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Editorial

Editorial
By: Daniel Friis, Chief Commercial Officer, Universal Robots

Cobots Expand Automation Opportunities


Todays manufacturers are faced with increasing cost pressures, growing product
diversity, and fluctuating demands. Even where workers are affordable, this new
generation of complex products requires assembly adaptability, precision, and reliability
that is beyond the skills of human workers alone. To be prepared for this high-mix, lowvolume era, manufacturing methods must be flexible and automated.
Traditional industrial robots continue to evolve to meet todays automation needs, with
a broad mix of form factors, payloads, and capabilities. But new automation
opportunities are also emerging for variable and semi-structured environments,
especially in small and mid-sized businesses.
Dubbed collaborative robots (or cobots) due to their ability to work side-by-side with
employees, these lightweight, flexible tools can be easily moved and reprogrammed to
solve new tasks. User-friendly, affordable cobots are lowering the automation barrier
tremendously, enabling automation in areas previously considered too complex or
costly. While the old rule of thumb was that the cost of a robot should be equivalent to
a workers two-year salary, collaborative robots are closer to a quarter of that price.

Tegra Medical in Boston, MA uses a UR5


Cobots help meet the short-run production challenge faced by many SMBs, bridging
the gap between fully manual assembly and fully automated manufacturing lines. This
is helping small business owners address overseas competition with affordable
automation solutions that can be deployed in a wide range of applications. As these
small businesses compete more effectively, their growth can drive the use of additional
automation solutions, including multiple cobotsor another form of collaboration,
between cobots and traditional industrial robots for high-speed, repeatable
applications.
Cobots optimize a full gamut of industries and applications
Today, there are nearly 10,000 Universal Robots installed worldwide, optimizing almost
any application that features a repeated task with a payload less than 10kg/22 lbs (the

Editorial

payload of our largest, UR10 robot). A classic application is machine tending, such as
loading and unloading parts into a CNC or injection molding machine. UR cobots are
also increasingly deployed on assembly lines handling screw-driving, gluing, and
welding, as well as other production processes such as polishing, laser-marking, lifecycle testing, packaging, and palletizing.

Paradigm Electronics, CAN, uses a UR10


Every week, were seeing unexpected opportunities appear for collaborative robots.
Cobots are in applications that receive a 3D laser scan of peoples feet and cut out
customized flip flops; cobots are being used in agriculture, spraying iodine on cow
utters before milking; they assemble thermal cups; and they work as cameramen,
shooting Champions League games in France. Our new tabletop robot, the UR3, is
experiencing a high demand from the electronics assembly market where our cobots
perform tasks such as life-cycle testing and epoxy-filling in circuit boards. Even the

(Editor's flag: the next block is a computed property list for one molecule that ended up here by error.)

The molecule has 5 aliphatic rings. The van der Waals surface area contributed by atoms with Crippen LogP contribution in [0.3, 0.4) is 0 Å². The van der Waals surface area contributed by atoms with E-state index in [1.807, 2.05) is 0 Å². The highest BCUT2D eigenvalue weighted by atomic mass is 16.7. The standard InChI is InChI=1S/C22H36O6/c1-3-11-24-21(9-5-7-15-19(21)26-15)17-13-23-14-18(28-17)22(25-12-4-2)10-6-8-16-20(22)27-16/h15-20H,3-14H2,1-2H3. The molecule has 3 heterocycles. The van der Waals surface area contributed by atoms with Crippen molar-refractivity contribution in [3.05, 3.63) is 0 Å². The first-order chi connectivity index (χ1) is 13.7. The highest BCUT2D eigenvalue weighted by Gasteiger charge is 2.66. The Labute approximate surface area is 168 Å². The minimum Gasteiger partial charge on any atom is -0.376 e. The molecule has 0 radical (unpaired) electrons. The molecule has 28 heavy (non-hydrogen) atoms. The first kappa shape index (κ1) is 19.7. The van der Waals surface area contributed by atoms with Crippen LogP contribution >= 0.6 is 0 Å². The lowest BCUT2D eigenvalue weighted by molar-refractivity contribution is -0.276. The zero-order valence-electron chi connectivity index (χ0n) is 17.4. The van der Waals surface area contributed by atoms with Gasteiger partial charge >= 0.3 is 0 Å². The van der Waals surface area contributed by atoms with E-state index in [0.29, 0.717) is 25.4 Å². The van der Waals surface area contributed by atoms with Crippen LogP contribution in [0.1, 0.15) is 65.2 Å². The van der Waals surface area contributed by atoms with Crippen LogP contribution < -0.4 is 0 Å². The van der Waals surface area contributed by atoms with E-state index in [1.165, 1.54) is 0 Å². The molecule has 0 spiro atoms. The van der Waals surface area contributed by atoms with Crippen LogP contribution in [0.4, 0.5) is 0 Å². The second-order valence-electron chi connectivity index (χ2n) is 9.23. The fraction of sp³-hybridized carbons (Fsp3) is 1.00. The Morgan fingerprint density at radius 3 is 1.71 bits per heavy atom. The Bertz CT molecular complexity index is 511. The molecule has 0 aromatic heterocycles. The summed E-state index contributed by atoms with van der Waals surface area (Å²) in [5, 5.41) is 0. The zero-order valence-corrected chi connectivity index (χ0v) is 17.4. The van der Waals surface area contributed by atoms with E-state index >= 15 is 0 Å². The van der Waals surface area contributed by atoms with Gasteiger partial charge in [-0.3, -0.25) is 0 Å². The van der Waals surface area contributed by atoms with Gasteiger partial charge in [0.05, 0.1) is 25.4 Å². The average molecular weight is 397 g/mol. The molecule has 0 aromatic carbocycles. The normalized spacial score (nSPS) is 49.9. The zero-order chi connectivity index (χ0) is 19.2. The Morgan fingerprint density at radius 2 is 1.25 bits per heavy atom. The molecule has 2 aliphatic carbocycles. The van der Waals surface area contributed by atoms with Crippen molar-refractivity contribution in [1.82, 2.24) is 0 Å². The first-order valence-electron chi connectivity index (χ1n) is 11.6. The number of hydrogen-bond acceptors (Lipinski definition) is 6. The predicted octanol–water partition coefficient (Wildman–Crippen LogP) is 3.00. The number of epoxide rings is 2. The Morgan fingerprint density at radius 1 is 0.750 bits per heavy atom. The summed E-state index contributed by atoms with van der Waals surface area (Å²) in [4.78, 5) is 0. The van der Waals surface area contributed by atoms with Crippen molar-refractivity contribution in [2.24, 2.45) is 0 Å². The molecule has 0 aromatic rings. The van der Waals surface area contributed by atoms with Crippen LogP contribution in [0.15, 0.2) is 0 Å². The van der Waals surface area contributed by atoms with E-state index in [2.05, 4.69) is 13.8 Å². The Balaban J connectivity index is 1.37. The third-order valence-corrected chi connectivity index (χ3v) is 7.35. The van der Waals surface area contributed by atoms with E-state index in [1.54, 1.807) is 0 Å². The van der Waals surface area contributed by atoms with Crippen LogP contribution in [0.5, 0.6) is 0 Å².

automotive industry, which has a long history of using traditional robots, is now also
using cobots in new ways. A recent example is BMW, which is deploying UR cobots to
automate an assembly line that was predominantly manual labor in the past.
As cobots arrive on the factory floor, it does not take long for end users to realize the
many benefits their new colleagues bring in terms of optimized production, improved
work environment, and increased competitiveness. This has proven to be the case not
just at management levels but also among operators who might have feared the cobots
at first. Employees with no prior programming experience are now being promoted from
operators to robot programmers as the robot takes over the 3D jobs the Dull,
Dangerous, and Dirty. The result is an improved work environment where humans are
freed up to focus on more rewarding tasks both financially and mentally.
This approach puts control of factory automation back into the hands of operators. By
empowering the lower-skilled labor force, we add knowledge back onto the factory
floor. Doing this may be the best long-term result derived from leveraging collaborative
robots. While the industrial revolution created enormous wealth, at the same time it
removed passion and knowledge about the product from production itself. If we can
close that gap again if we can mix people and machines in the right way on the
factory floor we see enormous potential for adding value rather than just cranking up
production levels. This redeployment of human creativity interspersed with the robots
repeatability addresses market evolution and customer requirements for a high degree
of individualization in the products they buy. Its qualitative change both in the products
made and for the people making them.
Collaborative robots are leading the departure from man vs. machine and ushering us
into the man AND machine era. Humans and robots will continue to work in ever-closer
collaboration as base-income earners move into higher-value positions, effectively
addressing the skills gap faced by many industries.

Editorial

Case Stories
A UR10 robot works in tandem with employees polishing loudspeakers at Paradigm
Electronics
in
Toronto,
Canada.
http://www.universal-robots.com/casestories/paradigm-electronics/
Scott Fetzer Electrical Group in Nashville, TN, has installed UR robots on the assembly
line, promoting employees to handle the intuitive programming. Chapter 5.7
Tegra Medical in Boston, MA, uses a UR5 robot to handle medical device
manufacturing, which has doubled throughput and increased product quality.
http://www.universal-robots.com/case-stories/tegra-medical/ or World Robotics 2015